Hepatitis B virus infection is a viral infection that affects the liver with acute manifestation of symptoms; that in a proportion of people leads to chronic infection; a precursor to the development of serious conditions such as liver cirrhosis and liver cancer (hepatocellular carcinoma). The World Health Organization (WHO) estimates that worldwide, there are currently up to 240 million people living with chronic hepatitis B virus infection, most of whom are in low and middle income countries [1]. The global prevalence of hepatitis B varies widely between countries as well as between population sub-groups. It has been estimated that the prevalence of HBV infection is about 8% in the Western part of Africa, while in the Southern, Central and Eastern parts of Africa slightly lower estimates of 5-7% have been found [2]. It however appears that the prevalence of hepatitis B infections varies according to the sub-group of the population (and the associated risk factors) [3], the HIV prevalence among the individuals studied [4, 5], the age group studied as well as the tests used to assess for the hepatitis B infection [3]. Data from individual East African studies and from Uganda in particular shows even higher prevalence compared to the pooled global estimates stated above [6-8]. A recent population- based study in Gulu district in the northern part of Uganda [7], found a high prevalence of hepatitis B infection at 17.6% among the general population of adults and children. A related hospital- based study among women in antenatal clinics in two big hospitals in the same area of Gulu district [8], also found high prevalence of hepatitis B infection at 11.8%. Important to note in the above two studies in Gulu district in Uganda is the fact that either hepatitis B surface antigen alone or both anti-hepatitis B core antibodies and hepatitis B surface antigen tests were used as markers of hepatitis B infection; and that none of the two studies tested for occult infection using hepatitis B DNA-PCR test. It is therefore possible that the estimates generated by these two studies above may actually be slightly lower than the true estimates if hepatitis DNA-PCR testing were to be included in the tests used, as has been shown in studies elsewhere [9].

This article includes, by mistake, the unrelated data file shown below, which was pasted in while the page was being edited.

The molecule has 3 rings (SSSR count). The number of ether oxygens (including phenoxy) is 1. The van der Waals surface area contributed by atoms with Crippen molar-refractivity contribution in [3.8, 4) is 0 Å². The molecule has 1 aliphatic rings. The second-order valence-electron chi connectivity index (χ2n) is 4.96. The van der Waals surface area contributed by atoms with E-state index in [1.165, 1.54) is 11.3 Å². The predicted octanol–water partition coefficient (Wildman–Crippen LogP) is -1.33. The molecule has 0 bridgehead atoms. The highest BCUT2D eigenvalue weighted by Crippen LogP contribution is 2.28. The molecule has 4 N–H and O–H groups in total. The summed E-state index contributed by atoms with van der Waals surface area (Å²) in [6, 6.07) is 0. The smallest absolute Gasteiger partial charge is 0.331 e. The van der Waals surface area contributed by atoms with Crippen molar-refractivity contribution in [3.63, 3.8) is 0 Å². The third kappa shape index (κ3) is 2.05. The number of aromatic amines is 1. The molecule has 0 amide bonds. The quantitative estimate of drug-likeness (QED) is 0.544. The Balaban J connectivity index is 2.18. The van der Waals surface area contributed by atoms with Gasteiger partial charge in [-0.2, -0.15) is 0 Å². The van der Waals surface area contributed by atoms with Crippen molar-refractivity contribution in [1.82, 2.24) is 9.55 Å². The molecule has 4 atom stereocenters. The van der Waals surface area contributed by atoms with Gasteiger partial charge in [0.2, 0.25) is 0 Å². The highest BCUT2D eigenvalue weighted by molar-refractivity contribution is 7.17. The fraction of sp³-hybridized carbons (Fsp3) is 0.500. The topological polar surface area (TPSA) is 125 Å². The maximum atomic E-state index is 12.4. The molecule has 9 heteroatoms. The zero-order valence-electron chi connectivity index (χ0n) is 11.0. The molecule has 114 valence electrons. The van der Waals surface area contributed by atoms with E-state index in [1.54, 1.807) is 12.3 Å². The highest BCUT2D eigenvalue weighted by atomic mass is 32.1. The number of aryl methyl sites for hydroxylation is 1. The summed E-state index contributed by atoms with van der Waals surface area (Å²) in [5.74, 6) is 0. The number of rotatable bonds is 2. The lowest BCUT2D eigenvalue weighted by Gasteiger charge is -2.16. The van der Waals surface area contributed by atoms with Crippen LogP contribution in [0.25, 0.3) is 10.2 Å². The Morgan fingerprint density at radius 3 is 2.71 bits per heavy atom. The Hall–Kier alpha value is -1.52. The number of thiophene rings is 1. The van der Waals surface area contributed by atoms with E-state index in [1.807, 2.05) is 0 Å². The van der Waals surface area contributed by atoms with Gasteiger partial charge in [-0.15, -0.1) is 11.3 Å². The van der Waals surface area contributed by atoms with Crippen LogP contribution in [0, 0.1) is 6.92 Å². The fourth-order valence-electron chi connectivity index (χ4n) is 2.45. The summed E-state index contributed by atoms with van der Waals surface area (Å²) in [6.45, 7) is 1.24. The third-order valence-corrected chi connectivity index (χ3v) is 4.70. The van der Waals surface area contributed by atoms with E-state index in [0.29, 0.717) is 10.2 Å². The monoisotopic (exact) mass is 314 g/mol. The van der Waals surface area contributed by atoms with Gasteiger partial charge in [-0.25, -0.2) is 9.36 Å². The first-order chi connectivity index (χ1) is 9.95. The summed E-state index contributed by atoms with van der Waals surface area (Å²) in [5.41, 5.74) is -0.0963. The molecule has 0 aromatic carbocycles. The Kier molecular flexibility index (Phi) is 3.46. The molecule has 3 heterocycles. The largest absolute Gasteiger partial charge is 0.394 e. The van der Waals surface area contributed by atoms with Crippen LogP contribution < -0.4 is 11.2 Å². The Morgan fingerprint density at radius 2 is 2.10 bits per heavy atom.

Transmission and control of hepatitis B virus infection